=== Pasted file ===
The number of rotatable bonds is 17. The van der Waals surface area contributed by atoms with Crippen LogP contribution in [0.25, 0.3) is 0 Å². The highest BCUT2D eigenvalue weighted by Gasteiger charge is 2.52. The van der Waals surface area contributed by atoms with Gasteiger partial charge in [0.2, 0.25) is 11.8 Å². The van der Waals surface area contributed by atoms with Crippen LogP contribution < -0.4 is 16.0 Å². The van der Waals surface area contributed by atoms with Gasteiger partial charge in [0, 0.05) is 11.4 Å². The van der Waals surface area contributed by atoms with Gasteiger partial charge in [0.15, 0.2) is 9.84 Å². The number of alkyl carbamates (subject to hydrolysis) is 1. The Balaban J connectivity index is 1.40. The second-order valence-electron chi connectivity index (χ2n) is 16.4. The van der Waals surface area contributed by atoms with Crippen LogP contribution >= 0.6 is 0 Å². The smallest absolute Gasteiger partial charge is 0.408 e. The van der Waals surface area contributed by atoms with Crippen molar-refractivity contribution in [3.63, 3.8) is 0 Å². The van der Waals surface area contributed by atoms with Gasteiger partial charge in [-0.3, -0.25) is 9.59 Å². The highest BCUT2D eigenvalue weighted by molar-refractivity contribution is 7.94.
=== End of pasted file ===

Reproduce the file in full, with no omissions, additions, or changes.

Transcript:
The number of rotatable bonds is 17. The van der Waals surface area contributed by atoms with Crippen LogP contribution in [0.25, 0.3) is 0 Å². The highest BCUT2D eigenvalue weighted by Gasteiger charge is 2.52. The van der Waals surface area contributed by atoms with Gasteiger partial charge in [0.2, 0.25) is 11.8 Å². The van der Waals surface area contributed by atoms with Crippen LogP contribution < -0.4 is 16.0 Å². The van der Waals surface area contributed by atoms with Gasteiger partial charge in [0, 0.05) is 11.4 Å². The van der Waals surface area contributed by atoms with Gasteiger partial charge in [0.15, 0.2) is 9.84 Å². The number of alkyl carbamates (subject to hydrolysis) is 1. The Balaban J connectivity index is 1.40. The second-order valence-electron chi connectivity index (χ2n) is 16.4. The van der Waals surface area contributed by atoms with Crippen LogP contribution >= 0.6 is 0 Å². The smallest absolute Gasteiger partial charge is 0.408 e. The van der Waals surface area contributed by atoms with Crippen molar-refractivity contribution in [3.63, 3.8) is 0 Å². The van der Waals surface area contributed by atoms with Gasteiger partial charge in [-0.3, -0.25) is 9.59 Å². The highest BCUT2D eigenvalue weighted by molar-refractivity contribution is 7.94.